Tuesday, December 18, 2012

How did we get so distracted?


When I first picked up a pair of drum sticks, my goal was simply to create a rhythm that fit a song. I later began taking lessons (mainly ‘reading and rolling’) but when I played with friends, it was always a case of trying to play the drum part to a song. Then something changed. I don’t know how or when, but at some point technique -- chops -- became important. There were periods where technique was more important, far more important in fact, than making music. So here are some of my thoughts on how that might come about.

Teacher orientation
Some people see tradition as being immutable, sort of like ‘old time religion’. If it was good enough for my teacher and his/her teacher, and the teacher before that, then it must be good enough. And that means focussing almost entirely on technique, as laid down in drumming’s military roots.

What else is there to teach?
A teacher who has been traditionally schooled may see technique as the only objective. I know my early training dealt with reading and rudiments and never touched on playing music. In such a musical vacuum, technique is all that would seem to be available.

Lack of music education
It may not be the teacher who lacks a commitment to studying music. Perhaps you had no access to a teacher, or the teacher failed to engage your interest. Maybe you just didn’t see any point in studying. I’ve known musicians who refused to study – or even to listen to – music for fear it would ‘influence their creativity’.  There are many reasons or excuses for not studying, and not one of them holds true.  Those who study always turn out to be better players and better musicians.

Lack of interest in music
If all you care about is the drums and you’re not really into what the rest of the band is doing, then you may not be able to see past technique. I’ve seen a lot of out-of-work musicians who think this way.

Demands of more sophisticated music
Have you seen the videos of drummers auditioning for Dream Theatre? Without exception the candidates were technical monsters (tough choice for DT's members). As our tastes in music evolve, often the music we lean toward is more challenging. It’s natural to want our performance to keep up, and that usually means more technique. In this case, acquiring technique is beneficial -- so long as it's in service to the music.

Peer pressure
If we hang around with other drummers, it’s inevitable that we will compare notes. But eventually a challenge is issued and then it’s easy to move into a competitive mind-set. I went to an all-drummer college for a while, and we seemed to always be in ‘drum mode’. We constantly discussed music, drums, drummers, and technique. And we compared. We compared ourselves to our school-mates, to local drummers we knew, to the drummers we admired, to whoever was in town. And we compared famous drummers to other famous drummers. The result was educational, but it also fostered a bit of an obsession with technique. And it inevitably showed in our playing.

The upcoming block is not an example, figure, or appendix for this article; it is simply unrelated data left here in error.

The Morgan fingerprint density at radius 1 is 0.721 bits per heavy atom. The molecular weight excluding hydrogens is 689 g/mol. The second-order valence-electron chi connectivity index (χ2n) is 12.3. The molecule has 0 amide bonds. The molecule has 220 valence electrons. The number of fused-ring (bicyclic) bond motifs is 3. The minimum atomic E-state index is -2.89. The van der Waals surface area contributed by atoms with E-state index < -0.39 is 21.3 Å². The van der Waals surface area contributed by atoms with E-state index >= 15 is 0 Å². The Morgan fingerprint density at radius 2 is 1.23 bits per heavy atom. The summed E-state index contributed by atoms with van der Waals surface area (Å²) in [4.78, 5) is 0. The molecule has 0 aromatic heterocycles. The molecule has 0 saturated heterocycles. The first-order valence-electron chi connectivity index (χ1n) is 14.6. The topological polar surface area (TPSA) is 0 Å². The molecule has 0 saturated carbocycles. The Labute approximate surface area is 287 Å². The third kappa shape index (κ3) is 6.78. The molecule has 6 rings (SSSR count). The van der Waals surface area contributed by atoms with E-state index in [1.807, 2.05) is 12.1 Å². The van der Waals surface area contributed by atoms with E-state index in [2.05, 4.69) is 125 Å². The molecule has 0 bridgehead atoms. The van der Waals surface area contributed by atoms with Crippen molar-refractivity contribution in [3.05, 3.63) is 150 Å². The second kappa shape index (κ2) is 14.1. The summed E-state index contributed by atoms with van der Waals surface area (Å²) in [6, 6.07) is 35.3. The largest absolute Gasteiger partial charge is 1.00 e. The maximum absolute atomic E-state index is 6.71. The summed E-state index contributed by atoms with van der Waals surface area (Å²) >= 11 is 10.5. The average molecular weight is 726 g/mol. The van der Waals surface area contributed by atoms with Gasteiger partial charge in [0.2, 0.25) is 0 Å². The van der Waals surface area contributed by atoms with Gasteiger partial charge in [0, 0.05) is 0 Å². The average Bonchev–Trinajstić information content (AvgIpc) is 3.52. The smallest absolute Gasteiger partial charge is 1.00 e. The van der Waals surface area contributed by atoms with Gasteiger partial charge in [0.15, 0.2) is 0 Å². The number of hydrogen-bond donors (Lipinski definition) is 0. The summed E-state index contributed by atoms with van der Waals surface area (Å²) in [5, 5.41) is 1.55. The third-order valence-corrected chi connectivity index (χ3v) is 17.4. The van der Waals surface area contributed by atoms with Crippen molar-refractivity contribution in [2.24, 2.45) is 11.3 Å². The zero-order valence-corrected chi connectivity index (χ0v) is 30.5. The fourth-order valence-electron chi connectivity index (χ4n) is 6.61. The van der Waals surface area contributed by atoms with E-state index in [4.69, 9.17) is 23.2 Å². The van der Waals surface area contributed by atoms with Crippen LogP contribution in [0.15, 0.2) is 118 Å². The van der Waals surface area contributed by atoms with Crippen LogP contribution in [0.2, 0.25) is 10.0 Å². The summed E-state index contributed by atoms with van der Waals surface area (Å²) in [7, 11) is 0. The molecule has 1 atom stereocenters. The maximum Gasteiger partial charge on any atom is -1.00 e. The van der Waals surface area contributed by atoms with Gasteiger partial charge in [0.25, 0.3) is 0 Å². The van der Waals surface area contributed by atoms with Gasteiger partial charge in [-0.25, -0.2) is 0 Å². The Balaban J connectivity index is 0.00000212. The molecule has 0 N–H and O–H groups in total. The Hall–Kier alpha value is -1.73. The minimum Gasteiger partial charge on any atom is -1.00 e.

Ego
Maybe I just want attention -- from the audience and from other drummers. If I sit at the back of the bandstand trying not to be noticed … well, what fun is that? So I’ll throw in something impressive, something that shows off my awesome chops! And the more I want attention, the more likely I am to show off.

Boredom
This goes along with the ego thing. If I’m not finding things interesting (or can’t orient my thinking to making it interesting for myself) then I may be inclined to do something other than contribute to the music. And that usually means either showing off, woodshedding on the job, or just goofing around. Again, technique wins and the music suffers.

Ignorance
I had a heck of a time when I began to get a lot of country gigs. It took me a while to figure out what the problem was. Actually the problem was simple: I tended to overplay. By that I mean that I played fills and turn-arounds quite liberally. A lot of times that just doesn’t fit the music -- country or otherwise. I managed to change my habit easily enough, but I was always curious as to how I got into that space. Now I know, and I blame Keith Moon! If you check out the more ambitious bands of the ‘60s -- the music I cut my musical teeth on -- you’ll notice that a fill every two bars was standard procedure. That’s what I learned to do and that became my ‘style’. There are still such music styles around, but mostly not. When you come across a new musical style, spend some time studying its traditions.

Admiration
I would love to be able to play, like … oh just about anyone. There are just too many great drummers to envy and to emulate. There’s no inherent problem with that, but when imitating your favourite player takes over, it might be a problem. I had a friend who loved Carl Palmer. Now Carl is a highly technical player, and in ELP he had a lot of freedom. But your work-a-day gig is not ELP, nor Rush, nor Dream Theatre. Besides, it’s always better to play like ‘you’ (which my friend eventually did).

Just don’t care
“It’s all about me; it’s always about me.” This one’s right up there with “I do what I want when I want”, and “Nobody tells me what to do”. Pity.
-rb


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